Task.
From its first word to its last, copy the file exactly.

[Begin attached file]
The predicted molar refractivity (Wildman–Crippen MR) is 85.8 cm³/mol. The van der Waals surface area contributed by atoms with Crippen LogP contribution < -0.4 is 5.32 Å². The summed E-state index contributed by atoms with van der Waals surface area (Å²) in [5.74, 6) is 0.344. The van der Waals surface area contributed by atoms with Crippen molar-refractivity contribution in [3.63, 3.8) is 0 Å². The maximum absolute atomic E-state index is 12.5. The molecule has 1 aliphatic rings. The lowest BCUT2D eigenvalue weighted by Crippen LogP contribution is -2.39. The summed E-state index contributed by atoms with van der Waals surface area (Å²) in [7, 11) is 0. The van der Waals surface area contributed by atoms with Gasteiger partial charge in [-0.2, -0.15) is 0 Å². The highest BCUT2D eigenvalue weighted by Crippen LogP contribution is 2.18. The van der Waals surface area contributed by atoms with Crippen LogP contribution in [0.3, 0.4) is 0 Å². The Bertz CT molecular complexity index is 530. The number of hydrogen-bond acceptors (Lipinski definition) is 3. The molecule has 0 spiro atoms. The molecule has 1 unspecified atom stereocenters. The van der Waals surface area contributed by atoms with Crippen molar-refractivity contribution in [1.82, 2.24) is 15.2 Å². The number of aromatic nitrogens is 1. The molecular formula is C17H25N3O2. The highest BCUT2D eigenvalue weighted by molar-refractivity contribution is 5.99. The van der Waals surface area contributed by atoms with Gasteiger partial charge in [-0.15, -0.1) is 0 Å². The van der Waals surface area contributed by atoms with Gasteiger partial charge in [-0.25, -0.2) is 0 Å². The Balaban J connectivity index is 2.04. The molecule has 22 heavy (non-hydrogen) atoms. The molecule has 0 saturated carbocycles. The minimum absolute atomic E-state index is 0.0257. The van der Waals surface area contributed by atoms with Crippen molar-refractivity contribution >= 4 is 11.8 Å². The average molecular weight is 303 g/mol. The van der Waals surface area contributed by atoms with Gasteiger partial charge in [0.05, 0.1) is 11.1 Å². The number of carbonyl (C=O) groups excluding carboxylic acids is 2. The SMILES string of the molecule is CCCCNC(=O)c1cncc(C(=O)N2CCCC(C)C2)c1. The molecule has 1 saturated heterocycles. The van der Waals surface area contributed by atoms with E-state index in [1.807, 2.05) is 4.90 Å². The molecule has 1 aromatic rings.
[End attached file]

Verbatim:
The predicted molar refractivity (Wildman–Crippen MR) is 85.8 cm³/mol. The van der Waals surface area contributed by atoms with Crippen LogP contribution < -0.4 is 5.32 Å². The summed E-state index contributed by atoms with van der Waals surface area (Å²) in [5.74, 6) is 0.344. The van der Waals surface area contributed by atoms with Crippen molar-refractivity contribution in [3.63, 3.8) is 0 Å². The maximum absolute atomic E-state index is 12.5. The molecule has 1 aliphatic rings. The lowest BCUT2D eigenvalue weighted by Crippen LogP contribution is -2.39. The summed E-state index contributed by atoms with van der Waals surface area (Å²) in [7, 11) is 0. The van der Waals surface area contributed by atoms with Gasteiger partial charge in [-0.2, -0.15) is 0 Å². The highest BCUT2D eigenvalue weighted by Crippen LogP contribution is 2.18. The van der Waals surface area contributed by atoms with Crippen LogP contribution in [0.3, 0.4) is 0 Å². The Bertz CT molecular complexity index is 530. The number of hydrogen-bond acceptors (Lipinski definition) is 3. The molecule has 0 spiro atoms. The molecule has 1 unspecified atom stereocenters. The van der Waals surface area contributed by atoms with Crippen molar-refractivity contribution in [1.82, 2.24) is 15.2 Å². The number of aromatic nitrogens is 1. The molecular formula is C17H25N3O2. The highest BCUT2D eigenvalue weighted by molar-refractivity contribution is 5.99. The van der Waals surface area contributed by atoms with Gasteiger partial charge in [-0.15, -0.1) is 0 Å². The van der Waals surface area contributed by atoms with Gasteiger partial charge in [-0.25, -0.2) is 0 Å². The Balaban J connectivity index is 2.04. The molecule has 22 heavy (non-hydrogen) atoms. The molecule has 0 saturated carbocycles. The minimum absolute atomic E-state index is 0.0257. The van der Waals surface area contributed by atoms with Crippen molar-refractivity contribution >= 4 is 11.8 Å². The average molecular weight is 303 g/mol. The van der Waals surface area contributed by atoms with Gasteiger partial charge in [0.05, 0.1) is 11.1 Å². The number of carbonyl (C=O) groups excluding carboxylic acids is 2. The SMILES string of the molecule is CCCCNC(=O)c1cncc(C(=O)N2CCCC(C)C2)c1. The molecule has 1 saturated heterocycles. The van der Waals surface area contributed by atoms with E-state index in [1.807, 2.05) is 4.90 Å². The molecule has 1 aromatic rings.